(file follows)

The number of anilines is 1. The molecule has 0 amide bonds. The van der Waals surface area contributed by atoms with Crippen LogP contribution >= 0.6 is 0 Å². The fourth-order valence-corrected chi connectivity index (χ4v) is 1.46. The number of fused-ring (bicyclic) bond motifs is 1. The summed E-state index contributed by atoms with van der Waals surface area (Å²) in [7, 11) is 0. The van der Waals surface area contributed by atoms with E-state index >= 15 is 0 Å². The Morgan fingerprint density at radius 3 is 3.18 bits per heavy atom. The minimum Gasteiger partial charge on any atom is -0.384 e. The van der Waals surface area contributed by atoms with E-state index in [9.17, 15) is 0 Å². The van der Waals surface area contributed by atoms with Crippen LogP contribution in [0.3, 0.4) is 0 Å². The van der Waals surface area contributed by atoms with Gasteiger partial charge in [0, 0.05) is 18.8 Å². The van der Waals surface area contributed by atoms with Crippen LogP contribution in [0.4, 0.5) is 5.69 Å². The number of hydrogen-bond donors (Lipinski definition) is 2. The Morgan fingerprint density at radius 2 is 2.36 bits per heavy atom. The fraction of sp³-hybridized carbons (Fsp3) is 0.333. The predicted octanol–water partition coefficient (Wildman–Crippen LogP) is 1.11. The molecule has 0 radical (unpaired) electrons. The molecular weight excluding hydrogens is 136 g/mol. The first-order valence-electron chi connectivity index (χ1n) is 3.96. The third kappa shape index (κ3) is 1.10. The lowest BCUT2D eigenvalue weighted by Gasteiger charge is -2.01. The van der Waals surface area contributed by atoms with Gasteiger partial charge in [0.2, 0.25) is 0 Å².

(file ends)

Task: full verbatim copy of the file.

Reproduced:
The number of anilines is 1. The molecule has 0 amide bonds. The van der Waals surface area contributed by atoms with Crippen LogP contribution >= 0.6 is 0 Å². The fourth-order valence-corrected chi connectivity index (χ4v) is 1.46. The number of fused-ring (bicyclic) bond motifs is 1. The summed E-state index contributed by atoms with van der Waals surface area (Å²) in [7, 11) is 0. The van der Waals surface area contributed by atoms with E-state index >= 15 is 0 Å². The Morgan fingerprint density at radius 3 is 3.18 bits per heavy atom. The minimum Gasteiger partial charge on any atom is -0.384 e. The van der Waals surface area contributed by atoms with E-state index in [9.17, 15) is 0 Å². The van der Waals surface area contributed by atoms with Crippen LogP contribution in [0.3, 0.4) is 0 Å². The van der Waals surface area contributed by atoms with Gasteiger partial charge in [0, 0.05) is 18.8 Å². The van der Waals surface area contributed by atoms with Crippen LogP contribution in [0.4, 0.5) is 5.69 Å². The number of hydrogen-bond donors (Lipinski definition) is 2. The Morgan fingerprint density at radius 2 is 2.36 bits per heavy atom. The fraction of sp³-hybridized carbons (Fsp3) is 0.333. The predicted octanol–water partition coefficient (Wildman–Crippen LogP) is 1.11. The molecule has 0 radical (unpaired) electrons. The molecular weight excluding hydrogens is 136 g/mol. The first-order valence-electron chi connectivity index (χ1n) is 3.96. The third kappa shape index (κ3) is 1.10. The lowest BCUT2D eigenvalue weighted by Gasteiger charge is -2.01. The van der Waals surface area contributed by atoms with Gasteiger partial charge in [0.2, 0.25) is 0 Å².